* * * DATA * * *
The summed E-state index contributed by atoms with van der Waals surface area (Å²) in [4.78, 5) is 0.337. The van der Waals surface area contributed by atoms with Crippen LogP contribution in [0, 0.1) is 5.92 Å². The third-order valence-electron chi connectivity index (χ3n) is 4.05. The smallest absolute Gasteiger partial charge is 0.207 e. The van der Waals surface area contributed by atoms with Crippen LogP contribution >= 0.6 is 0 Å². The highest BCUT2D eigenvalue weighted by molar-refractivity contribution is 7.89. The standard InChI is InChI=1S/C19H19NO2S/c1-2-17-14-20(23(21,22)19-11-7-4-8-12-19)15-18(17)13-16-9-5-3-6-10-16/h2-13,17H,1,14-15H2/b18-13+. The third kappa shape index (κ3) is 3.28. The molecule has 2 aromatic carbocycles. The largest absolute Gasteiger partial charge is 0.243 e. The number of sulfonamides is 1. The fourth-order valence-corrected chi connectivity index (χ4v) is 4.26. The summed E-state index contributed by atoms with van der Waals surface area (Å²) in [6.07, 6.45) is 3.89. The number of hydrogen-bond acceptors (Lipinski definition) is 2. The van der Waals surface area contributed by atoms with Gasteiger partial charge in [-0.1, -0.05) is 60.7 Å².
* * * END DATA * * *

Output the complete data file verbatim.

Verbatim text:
The summed E-state index contributed by atoms with van der Waals surface area (Å²) in [4.78, 5) is 0.337. The van der Waals surface area contributed by atoms with Crippen LogP contribution in [0, 0.1) is 5.92 Å². The third-order valence-electron chi connectivity index (χ3n) is 4.05. The smallest absolute Gasteiger partial charge is 0.207 e. The van der Waals surface area contributed by atoms with Crippen LogP contribution >= 0.6 is 0 Å². The highest BCUT2D eigenvalue weighted by molar-refractivity contribution is 7.89. The standard InChI is InChI=1S/C19H19NO2S/c1-2-17-14-20(23(21,22)19-11-7-4-8-12-19)15-18(17)13-16-9-5-3-6-10-16/h2-13,17H,1,14-15H2/b18-13+. The third kappa shape index (κ3) is 3.28. The molecule has 2 aromatic carbocycles. The largest absolute Gasteiger partial charge is 0.243 e. The number of sulfonamides is 1. The fourth-order valence-corrected chi connectivity index (χ4v) is 4.26. The summed E-state index contributed by atoms with van der Waals surface area (Å²) in [6.07, 6.45) is 3.89. The number of hydrogen-bond acceptors (Lipinski definition) is 2. The van der Waals surface area contributed by atoms with Gasteiger partial charge in [-0.1, -0.05) is 60.7 Å².